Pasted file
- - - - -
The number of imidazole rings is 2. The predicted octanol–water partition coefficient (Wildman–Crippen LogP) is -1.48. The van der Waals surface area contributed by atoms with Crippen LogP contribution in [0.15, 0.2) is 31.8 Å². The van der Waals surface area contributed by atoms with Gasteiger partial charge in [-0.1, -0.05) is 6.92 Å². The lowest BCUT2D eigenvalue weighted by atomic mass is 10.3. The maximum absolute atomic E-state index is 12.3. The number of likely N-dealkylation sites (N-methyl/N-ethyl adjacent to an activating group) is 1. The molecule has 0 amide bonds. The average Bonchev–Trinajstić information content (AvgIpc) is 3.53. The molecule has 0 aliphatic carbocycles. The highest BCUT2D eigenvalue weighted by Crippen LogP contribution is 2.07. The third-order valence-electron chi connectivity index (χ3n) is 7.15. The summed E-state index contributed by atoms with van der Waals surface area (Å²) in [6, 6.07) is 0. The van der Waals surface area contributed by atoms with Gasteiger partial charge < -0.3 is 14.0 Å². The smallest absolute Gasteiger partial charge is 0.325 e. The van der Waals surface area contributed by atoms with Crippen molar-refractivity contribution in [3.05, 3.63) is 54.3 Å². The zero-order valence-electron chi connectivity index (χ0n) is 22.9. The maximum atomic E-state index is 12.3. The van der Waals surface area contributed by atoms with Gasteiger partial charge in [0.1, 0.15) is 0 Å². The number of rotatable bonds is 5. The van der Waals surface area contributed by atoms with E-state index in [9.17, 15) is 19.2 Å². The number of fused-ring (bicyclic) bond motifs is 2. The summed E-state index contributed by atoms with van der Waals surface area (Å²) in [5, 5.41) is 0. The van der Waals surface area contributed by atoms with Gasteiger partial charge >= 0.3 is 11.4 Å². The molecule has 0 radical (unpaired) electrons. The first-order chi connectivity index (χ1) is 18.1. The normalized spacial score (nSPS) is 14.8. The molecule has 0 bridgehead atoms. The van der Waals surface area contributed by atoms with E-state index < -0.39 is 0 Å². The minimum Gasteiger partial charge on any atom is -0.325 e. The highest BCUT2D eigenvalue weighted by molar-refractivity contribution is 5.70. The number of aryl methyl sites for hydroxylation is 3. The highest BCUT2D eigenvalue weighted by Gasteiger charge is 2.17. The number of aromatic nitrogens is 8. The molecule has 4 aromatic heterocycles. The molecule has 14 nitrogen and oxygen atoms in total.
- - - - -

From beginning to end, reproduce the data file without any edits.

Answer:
The number of imidazole rings is 2. The predicted octanol–water partition coefficient (Wildman–Crippen LogP) is -1.48. The van der Waals surface area contributed by atoms with Crippen LogP contribution in [0.15, 0.2) is 31.8 Å². The van der Waals surface area contributed by atoms with Gasteiger partial charge in [-0.1, -0.05) is 6.92 Å². The lowest BCUT2D eigenvalue weighted by atomic mass is 10.3. The maximum absolute atomic E-state index is 12.3. The number of likely N-dealkylation sites (N-methyl/N-ethyl adjacent to an activating group) is 1. The molecule has 0 amide bonds. The average Bonchev–Trinajstić information content (AvgIpc) is 3.53. The molecule has 0 aliphatic carbocycles. The highest BCUT2D eigenvalue weighted by Crippen LogP contribution is 2.07. The third-order valence-electron chi connectivity index (χ3n) is 7.15. The summed E-state index contributed by atoms with van der Waals surface area (Å²) in [6, 6.07) is 0. The van der Waals surface area contributed by atoms with Gasteiger partial charge < -0.3 is 14.0 Å². The smallest absolute Gasteiger partial charge is 0.325 e. The van der Waals surface area contributed by atoms with Crippen molar-refractivity contribution in [3.05, 3.63) is 54.3 Å². The zero-order valence-electron chi connectivity index (χ0n) is 22.9. The maximum atomic E-state index is 12.3. The van der Waals surface area contributed by atoms with Gasteiger partial charge in [0.1, 0.15) is 0 Å². The number of rotatable bonds is 5. The van der Waals surface area contributed by atoms with E-state index in [9.17, 15) is 19.2 Å². The number of fused-ring (bicyclic) bond motifs is 2. The summed E-state index contributed by atoms with van der Waals surface area (Å²) in [5, 5.41) is 0. The van der Waals surface area contributed by atoms with Gasteiger partial charge >= 0.3 is 11.4 Å². The molecule has 0 radical (unpaired) electrons. The first-order chi connectivity index (χ1) is 18.1. The normalized spacial score (nSPS) is 14.8. The molecule has 0 bridgehead atoms. The van der Waals surface area contributed by atoms with E-state index < -0.39 is 0 Å². The minimum Gasteiger partial charge on any atom is -0.325 e. The highest BCUT2D eigenvalue weighted by molar-refractivity contribution is 5.70. The number of aryl methyl sites for hydroxylation is 3. The highest BCUT2D eigenvalue weighted by Gasteiger charge is 2.17. The number of aromatic nitrogens is 8. The molecule has 4 aromatic heterocycles. The molecule has 14 nitrogen and oxygen atoms in total.